Shift to Self-Service Platforms Highlights State of DevOps in 2020


DevOps is increasingly becoming about the use of internal self-service platforms, according to the 2020 State of DevOps Report.

The 52-page report, released on Nov. 12 and co-authored by DevOps firms Puppet and CircleCI, benefited from the input of 2,400 IT professionals. Among its high-level findings is that 60% of organizations have between two and four internal self-service platforms.

“Anecdotally, this is a big shift from what we were seeing just two years ago, when very few organizations were adopting a platform model,” Alanna Brown, senior director of developer relations at Puppet and author of the State of DevOps report, told ITPro Today. “A lot of this is being driven by Kubernetes and cloud-native architecture adoption, but we also see this model working well for legacy environments.”

In terms of what types of self-service platforms are being made available, Brown said public cloud infrastructure is common at all levels of the DevOps evolution. Companies are providing a standardized self-service interface to both public and private cloud resources that has been hardened for security and compliance, she noted.

“We work with a lot of large enterprises that are moving to an internal platform model and providing self-service provisioning for public and private cloud resources to enable development teams to move at their own pace,” Brown said. “As those teams evolve, they start to offer more self-service capabilities, such as deployment patterns and database provisioning.”

DevOps Taking a Product-Oriented Approach
The report also found that mature DevOps organizations are more likely to take a product-oriented approach to development than less mature ones.

Product-oriented means DevOps teams exhibit a product mindset and practice modern product management techniques, such as gathering requirements, providing a roadmap and facilitating onboarding, Brown said.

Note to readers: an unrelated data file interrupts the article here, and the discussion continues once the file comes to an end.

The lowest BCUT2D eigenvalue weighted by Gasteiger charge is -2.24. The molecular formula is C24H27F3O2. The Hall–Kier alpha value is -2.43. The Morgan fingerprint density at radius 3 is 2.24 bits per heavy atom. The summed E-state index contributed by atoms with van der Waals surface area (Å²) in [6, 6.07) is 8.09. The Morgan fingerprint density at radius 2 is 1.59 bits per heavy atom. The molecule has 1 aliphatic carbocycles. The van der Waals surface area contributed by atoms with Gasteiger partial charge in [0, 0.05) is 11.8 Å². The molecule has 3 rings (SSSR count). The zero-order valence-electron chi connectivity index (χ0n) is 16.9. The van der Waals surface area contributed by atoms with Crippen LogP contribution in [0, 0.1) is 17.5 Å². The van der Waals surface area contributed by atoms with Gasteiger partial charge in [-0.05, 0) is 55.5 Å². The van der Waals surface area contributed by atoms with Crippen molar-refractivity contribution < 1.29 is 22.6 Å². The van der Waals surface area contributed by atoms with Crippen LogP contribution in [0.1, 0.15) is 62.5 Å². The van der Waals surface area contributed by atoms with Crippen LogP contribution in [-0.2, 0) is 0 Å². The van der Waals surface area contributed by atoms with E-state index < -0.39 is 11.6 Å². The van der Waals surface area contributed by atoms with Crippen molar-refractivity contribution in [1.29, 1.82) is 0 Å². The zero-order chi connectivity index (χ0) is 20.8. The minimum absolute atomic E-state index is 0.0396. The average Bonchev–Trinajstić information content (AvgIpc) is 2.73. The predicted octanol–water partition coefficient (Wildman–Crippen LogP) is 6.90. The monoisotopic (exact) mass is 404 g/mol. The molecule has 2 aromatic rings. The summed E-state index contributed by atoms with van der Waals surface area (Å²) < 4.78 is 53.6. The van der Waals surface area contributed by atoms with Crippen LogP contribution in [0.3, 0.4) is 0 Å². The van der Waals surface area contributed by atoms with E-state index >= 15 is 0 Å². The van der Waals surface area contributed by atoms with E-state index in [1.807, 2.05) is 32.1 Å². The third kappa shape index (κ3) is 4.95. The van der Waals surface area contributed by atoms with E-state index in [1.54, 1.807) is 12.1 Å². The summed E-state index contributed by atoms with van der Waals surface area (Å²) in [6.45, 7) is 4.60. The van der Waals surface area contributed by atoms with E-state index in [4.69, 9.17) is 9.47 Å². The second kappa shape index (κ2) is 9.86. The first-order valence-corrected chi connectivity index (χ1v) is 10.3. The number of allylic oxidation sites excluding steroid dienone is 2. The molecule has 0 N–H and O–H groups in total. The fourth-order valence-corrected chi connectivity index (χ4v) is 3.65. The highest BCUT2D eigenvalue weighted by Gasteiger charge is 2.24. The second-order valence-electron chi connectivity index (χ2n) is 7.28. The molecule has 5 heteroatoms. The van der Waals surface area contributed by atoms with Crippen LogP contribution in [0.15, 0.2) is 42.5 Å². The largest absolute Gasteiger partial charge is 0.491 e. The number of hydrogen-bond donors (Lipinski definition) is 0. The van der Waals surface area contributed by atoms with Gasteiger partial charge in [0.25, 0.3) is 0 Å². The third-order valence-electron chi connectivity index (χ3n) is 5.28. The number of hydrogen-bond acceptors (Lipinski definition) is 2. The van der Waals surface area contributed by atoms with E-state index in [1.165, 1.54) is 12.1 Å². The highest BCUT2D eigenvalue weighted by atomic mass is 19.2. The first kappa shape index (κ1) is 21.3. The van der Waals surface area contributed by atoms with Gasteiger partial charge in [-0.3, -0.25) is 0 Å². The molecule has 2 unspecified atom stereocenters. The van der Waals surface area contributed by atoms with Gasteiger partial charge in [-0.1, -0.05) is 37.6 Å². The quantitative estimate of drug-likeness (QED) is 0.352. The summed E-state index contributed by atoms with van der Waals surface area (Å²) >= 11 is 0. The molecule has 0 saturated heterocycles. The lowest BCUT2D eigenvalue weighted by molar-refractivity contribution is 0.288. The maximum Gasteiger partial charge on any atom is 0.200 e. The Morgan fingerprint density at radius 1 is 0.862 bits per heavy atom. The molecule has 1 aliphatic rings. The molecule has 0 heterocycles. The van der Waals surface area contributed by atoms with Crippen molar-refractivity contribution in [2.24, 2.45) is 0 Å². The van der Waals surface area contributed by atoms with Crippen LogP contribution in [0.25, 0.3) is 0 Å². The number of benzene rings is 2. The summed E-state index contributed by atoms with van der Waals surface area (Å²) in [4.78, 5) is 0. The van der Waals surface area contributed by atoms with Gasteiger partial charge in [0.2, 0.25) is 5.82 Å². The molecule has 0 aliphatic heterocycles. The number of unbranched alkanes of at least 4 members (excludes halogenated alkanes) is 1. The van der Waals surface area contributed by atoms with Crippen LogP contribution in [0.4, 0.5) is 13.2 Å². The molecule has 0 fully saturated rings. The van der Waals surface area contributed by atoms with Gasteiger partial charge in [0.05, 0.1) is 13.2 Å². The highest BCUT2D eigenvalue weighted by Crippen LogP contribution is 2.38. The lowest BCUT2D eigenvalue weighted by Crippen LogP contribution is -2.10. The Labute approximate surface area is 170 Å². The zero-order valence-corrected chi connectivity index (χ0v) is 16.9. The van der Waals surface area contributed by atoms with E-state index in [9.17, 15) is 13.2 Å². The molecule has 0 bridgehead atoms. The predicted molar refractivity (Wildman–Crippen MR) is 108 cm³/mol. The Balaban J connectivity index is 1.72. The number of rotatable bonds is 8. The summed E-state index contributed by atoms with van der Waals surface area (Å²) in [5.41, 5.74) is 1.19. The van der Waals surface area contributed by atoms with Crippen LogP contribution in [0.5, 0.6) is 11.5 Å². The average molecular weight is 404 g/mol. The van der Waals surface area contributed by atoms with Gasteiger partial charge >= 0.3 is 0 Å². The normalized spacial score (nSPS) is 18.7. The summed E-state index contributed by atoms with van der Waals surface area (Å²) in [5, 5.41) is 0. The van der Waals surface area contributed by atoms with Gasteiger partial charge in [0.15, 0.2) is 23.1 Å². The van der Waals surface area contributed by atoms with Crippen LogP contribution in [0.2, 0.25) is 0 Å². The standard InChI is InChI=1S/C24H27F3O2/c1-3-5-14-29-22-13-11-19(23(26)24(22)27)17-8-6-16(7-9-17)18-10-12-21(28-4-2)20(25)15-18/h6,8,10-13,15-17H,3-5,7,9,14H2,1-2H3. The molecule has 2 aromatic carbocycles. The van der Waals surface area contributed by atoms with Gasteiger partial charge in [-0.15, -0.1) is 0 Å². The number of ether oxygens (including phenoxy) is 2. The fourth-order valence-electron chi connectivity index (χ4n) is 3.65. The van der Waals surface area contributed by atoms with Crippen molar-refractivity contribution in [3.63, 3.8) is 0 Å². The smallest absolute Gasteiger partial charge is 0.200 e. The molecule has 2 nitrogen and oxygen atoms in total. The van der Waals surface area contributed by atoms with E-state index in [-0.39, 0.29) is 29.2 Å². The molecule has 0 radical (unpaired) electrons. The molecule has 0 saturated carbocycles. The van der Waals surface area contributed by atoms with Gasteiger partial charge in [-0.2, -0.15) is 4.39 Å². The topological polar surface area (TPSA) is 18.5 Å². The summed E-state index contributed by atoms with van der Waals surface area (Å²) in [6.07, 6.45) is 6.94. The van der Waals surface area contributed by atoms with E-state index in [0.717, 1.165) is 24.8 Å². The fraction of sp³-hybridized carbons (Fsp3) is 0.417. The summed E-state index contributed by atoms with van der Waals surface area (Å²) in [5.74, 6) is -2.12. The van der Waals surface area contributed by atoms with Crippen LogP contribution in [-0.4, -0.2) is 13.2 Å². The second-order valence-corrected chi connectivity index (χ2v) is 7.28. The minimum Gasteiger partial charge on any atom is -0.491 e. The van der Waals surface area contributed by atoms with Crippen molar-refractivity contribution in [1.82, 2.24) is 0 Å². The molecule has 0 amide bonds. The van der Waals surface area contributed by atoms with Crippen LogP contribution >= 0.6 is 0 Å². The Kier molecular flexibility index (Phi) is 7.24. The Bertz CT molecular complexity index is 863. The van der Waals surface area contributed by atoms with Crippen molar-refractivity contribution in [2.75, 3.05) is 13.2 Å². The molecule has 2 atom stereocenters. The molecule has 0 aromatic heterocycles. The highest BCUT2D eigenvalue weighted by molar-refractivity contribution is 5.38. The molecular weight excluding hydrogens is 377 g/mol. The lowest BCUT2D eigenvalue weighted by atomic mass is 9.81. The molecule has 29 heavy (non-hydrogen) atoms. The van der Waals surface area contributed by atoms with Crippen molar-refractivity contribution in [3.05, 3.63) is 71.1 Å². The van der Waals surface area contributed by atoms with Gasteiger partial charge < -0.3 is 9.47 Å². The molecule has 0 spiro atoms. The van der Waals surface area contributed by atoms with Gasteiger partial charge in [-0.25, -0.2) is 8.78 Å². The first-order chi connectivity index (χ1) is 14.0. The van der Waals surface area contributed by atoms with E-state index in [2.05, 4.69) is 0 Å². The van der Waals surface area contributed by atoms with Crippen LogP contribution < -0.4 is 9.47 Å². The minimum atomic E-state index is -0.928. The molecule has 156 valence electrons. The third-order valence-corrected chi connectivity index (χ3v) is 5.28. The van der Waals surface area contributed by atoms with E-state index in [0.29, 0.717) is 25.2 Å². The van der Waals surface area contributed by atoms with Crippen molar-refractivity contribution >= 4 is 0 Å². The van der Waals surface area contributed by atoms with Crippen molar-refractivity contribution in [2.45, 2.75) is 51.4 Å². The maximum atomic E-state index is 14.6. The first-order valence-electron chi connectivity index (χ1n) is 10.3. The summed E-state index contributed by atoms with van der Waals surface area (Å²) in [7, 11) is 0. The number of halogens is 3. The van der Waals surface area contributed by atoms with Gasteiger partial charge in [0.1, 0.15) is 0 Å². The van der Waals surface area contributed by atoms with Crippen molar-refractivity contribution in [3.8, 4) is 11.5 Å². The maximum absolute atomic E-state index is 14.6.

It also means that platform teams really have to understand their customers’ needs so they can build the right thing.

“Delivering features and releases is only useful insofar as it meets the customer’s needs,” Brown said.

The Intersection of Change Management and DevOps
The report also looked at the intersection of change management practices and DevOps. Organizations whose employees believe their change management is effective are three times more likely to automate testing and deployment than ones where confidence in change management performance is low.

Overall, the original expectation by the report’s authors, according to Brown, was that change management effectiveness would correlate more strongly with DevOps evolution.

“Change management effectiveness increases as organizations evolve their DevOps practices, but the differences between high, mid and low evolution are less dramatic than we expected, though they are statistically significant,” she said. “We think this is due to the fact that the key practices in the DevOps evolution model revolve around the standardization of tools, technology, configurations, infrastructure and patterns.”

In contrast, Brown said change management is deeply embedded in many business functions beyond software delivery and includes things such as supplier relationships, incident management, risk management, value stream optimization and more.


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